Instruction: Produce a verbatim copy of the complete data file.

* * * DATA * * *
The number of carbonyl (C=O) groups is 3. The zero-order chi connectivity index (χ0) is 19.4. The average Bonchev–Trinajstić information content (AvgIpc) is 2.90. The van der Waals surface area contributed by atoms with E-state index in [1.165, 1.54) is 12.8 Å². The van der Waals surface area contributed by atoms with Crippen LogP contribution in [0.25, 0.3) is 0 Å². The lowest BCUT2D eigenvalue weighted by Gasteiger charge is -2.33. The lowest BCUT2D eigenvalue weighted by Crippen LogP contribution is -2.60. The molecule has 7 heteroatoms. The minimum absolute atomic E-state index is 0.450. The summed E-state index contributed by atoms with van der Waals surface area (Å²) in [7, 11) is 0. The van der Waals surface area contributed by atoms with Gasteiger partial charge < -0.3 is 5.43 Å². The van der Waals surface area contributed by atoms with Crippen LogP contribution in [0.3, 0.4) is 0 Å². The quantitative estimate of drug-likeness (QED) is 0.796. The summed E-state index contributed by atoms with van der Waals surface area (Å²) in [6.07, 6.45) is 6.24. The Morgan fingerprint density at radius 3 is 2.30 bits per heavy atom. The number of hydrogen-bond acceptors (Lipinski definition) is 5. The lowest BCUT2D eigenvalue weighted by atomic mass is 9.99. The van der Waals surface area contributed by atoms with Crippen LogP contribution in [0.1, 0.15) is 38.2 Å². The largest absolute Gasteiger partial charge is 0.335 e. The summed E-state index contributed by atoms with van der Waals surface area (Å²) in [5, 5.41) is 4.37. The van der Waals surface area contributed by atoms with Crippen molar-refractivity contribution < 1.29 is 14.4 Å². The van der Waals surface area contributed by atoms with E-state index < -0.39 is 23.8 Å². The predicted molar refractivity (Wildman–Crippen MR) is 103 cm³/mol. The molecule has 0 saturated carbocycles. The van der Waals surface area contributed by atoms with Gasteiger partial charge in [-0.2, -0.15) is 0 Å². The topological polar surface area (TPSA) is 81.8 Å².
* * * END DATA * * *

The number of carbonyl (C=O) groups is 3. The zero-order chi connectivity index (χ0) is 19.4. The average Bonchev–Trinajstić information content (AvgIpc) is 2.90. The van der Waals surface area contributed by atoms with E-state index in [1.165, 1.54) is 12.8 Å². The van der Waals surface area contributed by atoms with Crippen LogP contribution in [0.25, 0.3) is 0 Å². The lowest BCUT2D eigenvalue weighted by Gasteiger charge is -2.33. The lowest BCUT2D eigenvalue weighted by Crippen LogP contribution is -2.60. The molecule has 7 heteroatoms. The minimum absolute atomic E-state index is 0.450. The summed E-state index contributed by atoms with van der Waals surface area (Å²) in [7, 11) is 0. The van der Waals surface area contributed by atoms with Gasteiger partial charge < -0.3 is 5.43 Å². The van der Waals surface area contributed by atoms with Crippen LogP contribution in [0.3, 0.4) is 0 Å². The quantitative estimate of drug-likeness (QED) is 0.796. The summed E-state index contributed by atoms with van der Waals surface area (Å²) in [6.07, 6.45) is 6.24. The Morgan fingerprint density at radius 3 is 2.30 bits per heavy atom. The number of hydrogen-bond acceptors (Lipinski definition) is 5. The lowest BCUT2D eigenvalue weighted by atomic mass is 9.99. The van der Waals surface area contributed by atoms with Crippen LogP contribution in [0.1, 0.15) is 38.2 Å². The largest absolute Gasteiger partial charge is 0.335 e. The summed E-state index contributed by atoms with van der Waals surface area (Å²) in [5, 5.41) is 4.37. The van der Waals surface area contributed by atoms with Crippen molar-refractivity contribution < 1.29 is 14.4 Å². The van der Waals surface area contributed by atoms with E-state index < -0.39 is 23.8 Å². The predicted molar refractivity (Wildman–Crippen MR) is 103 cm³/mol. The molecule has 0 saturated carbocycles. The van der Waals surface area contributed by atoms with Gasteiger partial charge in [-0.2, -0.15) is 0 Å². The topological polar surface area (TPSA) is 81.8 Å².